A recent collaboration between MIT and an elementary school in Cambridge succeeded both in bringing the inexact science of science to life in the classroom and leaving fifth- and seventh-grade students hungry to learn more about modeling complex systems on computers.
The program was orchestrated by Assistant Professor Eric Klopfer of urban studies and planning, director of the MIT Teacher Education Program, in collaboration with Sybil Knight, principal of the Agassiz School, and Espedito Rivera, a computer teacher at Agassiz. The program was conducted at the school from January through March.
"The program was designed to teach kids to create and explore their own computer models of systems. In doing so, we hoped to teach the students several things about science, technology and the relationships between these domains," Klopfer said.
"First, we wanted to empower kids to be creators, not just consumers, of technology. Second, we wanted to enable students to use technology to explore ideas in science. Finally, and most importantly, we wanted to provide the students with a context for exploring what we call the 'real scientific method,'" he said.
Commenting on the "real scientific method," Klopfer noted, "Scientists do not come up with a hypothesis, conduct experiments and gather results in the linear way that is often conveyed by typical labs. Instead, it is a highly iterative process where you explore a system, start an experiment, learn some more, modify your experiment, take some data, further modify the design, and so on."
The MIT-Agassiz collaboration depended not only on innovativeness and mutual goodwill among administrators, teachers and students, but also on StarLogo, a programming language developed at the MIT Media Lab by Professor Mitchel Resnick.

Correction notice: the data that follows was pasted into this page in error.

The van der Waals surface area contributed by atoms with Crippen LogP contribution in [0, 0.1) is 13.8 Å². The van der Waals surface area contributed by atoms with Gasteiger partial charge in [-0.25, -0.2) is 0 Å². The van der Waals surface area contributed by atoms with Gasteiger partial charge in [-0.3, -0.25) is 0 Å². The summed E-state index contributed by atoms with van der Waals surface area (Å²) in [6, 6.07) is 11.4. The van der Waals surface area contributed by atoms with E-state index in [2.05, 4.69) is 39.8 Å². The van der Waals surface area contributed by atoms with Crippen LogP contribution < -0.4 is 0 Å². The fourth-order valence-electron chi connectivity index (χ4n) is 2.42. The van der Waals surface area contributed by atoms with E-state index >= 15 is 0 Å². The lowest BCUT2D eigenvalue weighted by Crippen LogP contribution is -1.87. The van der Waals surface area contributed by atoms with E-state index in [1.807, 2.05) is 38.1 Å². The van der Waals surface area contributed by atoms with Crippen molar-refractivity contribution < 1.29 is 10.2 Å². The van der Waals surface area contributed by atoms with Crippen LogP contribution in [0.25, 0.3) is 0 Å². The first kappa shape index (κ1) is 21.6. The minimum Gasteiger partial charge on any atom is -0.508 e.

StarLogo is a computer language that is designed to allow students to investigate and explore models of systems. Students can develop a deeper understanding of processes and patterns in the world around them as they build and explore models of such things as ecological systems, physical phenomena and social dynamics, Kloper noted.
"Through StarLogo, students get a chance to take over the technology and program it to do what they want it to do," Klopfer said. "Too often computers are relegated to the purpose of information search and retrieval. The StarLogo project enabled students to create and explore ideas ranging from traffic jams to insect behavior."
Klopfer and four MIT undergraduate student assistants used the "Adventures in Modeling" curriculum, developed at MIT, to guide students through a series of design challenges that helped them create and explore a wide array of models.
For example, one challenge was to build a model where creatures interact with their environment. One student might choose to build a model of a ball bouncing off of a wall, while another might create a model of a rabbit eating grass.
In addition to the classroom work, children could upload their projects onto the web for their classmates to see, forming a learning and sharing community.
"The students could also learn from one another's work and incorporate new ideas into their own programs. This has been apparent as one student makes a programming innovation that quickly spreads around the class," said Klopfer.
Tricia Um, a sophomore in management, participated in the StarLogo classroom work at the Agassiz School. She was inspired by the program and by the teaching experience, she said.
"StarLogo would have made a huge difference in my middle-school experience. It's a very hands-on way of learning that provides a different way of looking at a problem from your routine paper and pencil methods," she said.
Um was "surprised at how quickly some of the students grasped a particular concept," she said, as well as at the "depth" of the questions they asked.
"One of the signs of our success in this project was that we left the students wanting more. They would like to be able to model other systems and learn some of the hard stuff," said Klopfer.
"We typically aim StarLogo at students in middle through high school. Since we were dealing with younger students in this project, they were just starting to get the big picture toward the end. We hope they learned enough to continue the project on their own," he said.
A version of this article appeared in MIT Tech Talk on April 10, 2002.